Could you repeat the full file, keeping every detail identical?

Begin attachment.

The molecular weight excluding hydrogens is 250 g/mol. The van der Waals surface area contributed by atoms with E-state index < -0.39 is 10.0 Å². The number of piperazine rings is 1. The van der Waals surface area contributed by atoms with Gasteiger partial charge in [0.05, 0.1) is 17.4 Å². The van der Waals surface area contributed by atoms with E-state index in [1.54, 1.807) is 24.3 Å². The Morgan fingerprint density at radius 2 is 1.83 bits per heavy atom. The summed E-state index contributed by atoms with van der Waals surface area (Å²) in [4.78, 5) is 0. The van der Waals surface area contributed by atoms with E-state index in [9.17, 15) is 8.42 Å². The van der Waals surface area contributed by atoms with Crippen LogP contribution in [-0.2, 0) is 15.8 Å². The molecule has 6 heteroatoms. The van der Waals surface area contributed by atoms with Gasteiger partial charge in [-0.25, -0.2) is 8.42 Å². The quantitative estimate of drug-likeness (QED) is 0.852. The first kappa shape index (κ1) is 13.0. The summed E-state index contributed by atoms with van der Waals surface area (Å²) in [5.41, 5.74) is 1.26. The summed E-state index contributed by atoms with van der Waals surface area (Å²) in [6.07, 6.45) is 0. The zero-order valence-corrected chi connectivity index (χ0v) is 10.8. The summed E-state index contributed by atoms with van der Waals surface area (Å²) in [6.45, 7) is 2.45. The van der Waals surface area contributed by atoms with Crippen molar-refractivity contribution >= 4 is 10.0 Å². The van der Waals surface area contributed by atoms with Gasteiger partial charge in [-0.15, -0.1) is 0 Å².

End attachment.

The molecular weight excluding hydrogens is 250 g/mol. The van der Waals surface area contributed by atoms with E-state index < -0.39 is 10.0 Å². The number of piperazine rings is 1. The van der Waals surface area contributed by atoms with Gasteiger partial charge in [0.05, 0.1) is 17.4 Å². The van der Waals surface area contributed by atoms with E-state index in [1.54, 1.807) is 24.3 Å². The Morgan fingerprint density at radius 2 is 1.83 bits per heavy atom. The summed E-state index contributed by atoms with van der Waals surface area (Å²) in [4.78, 5) is 0. The van der Waals surface area contributed by atoms with E-state index in [9.17, 15) is 8.42 Å². The van der Waals surface area contributed by atoms with Crippen LogP contribution in [-0.2, 0) is 15.8 Å². The molecule has 6 heteroatoms. The van der Waals surface area contributed by atoms with Gasteiger partial charge in [-0.25, -0.2) is 8.42 Å². The quantitative estimate of drug-likeness (QED) is 0.852. The first kappa shape index (κ1) is 13.0. The summed E-state index contributed by atoms with van der Waals surface area (Å²) in [5.41, 5.74) is 1.26. The summed E-state index contributed by atoms with van der Waals surface area (Å²) in [6.07, 6.45) is 0. The zero-order valence-corrected chi connectivity index (χ0v) is 10.8. The summed E-state index contributed by atoms with van der Waals surface area (Å²) in [6.45, 7) is 2.45. The van der Waals surface area contributed by atoms with Crippen molar-refractivity contribution >= 4 is 10.0 Å². The van der Waals surface area contributed by atoms with Gasteiger partial charge in [-0.15, -0.1) is 0 Å².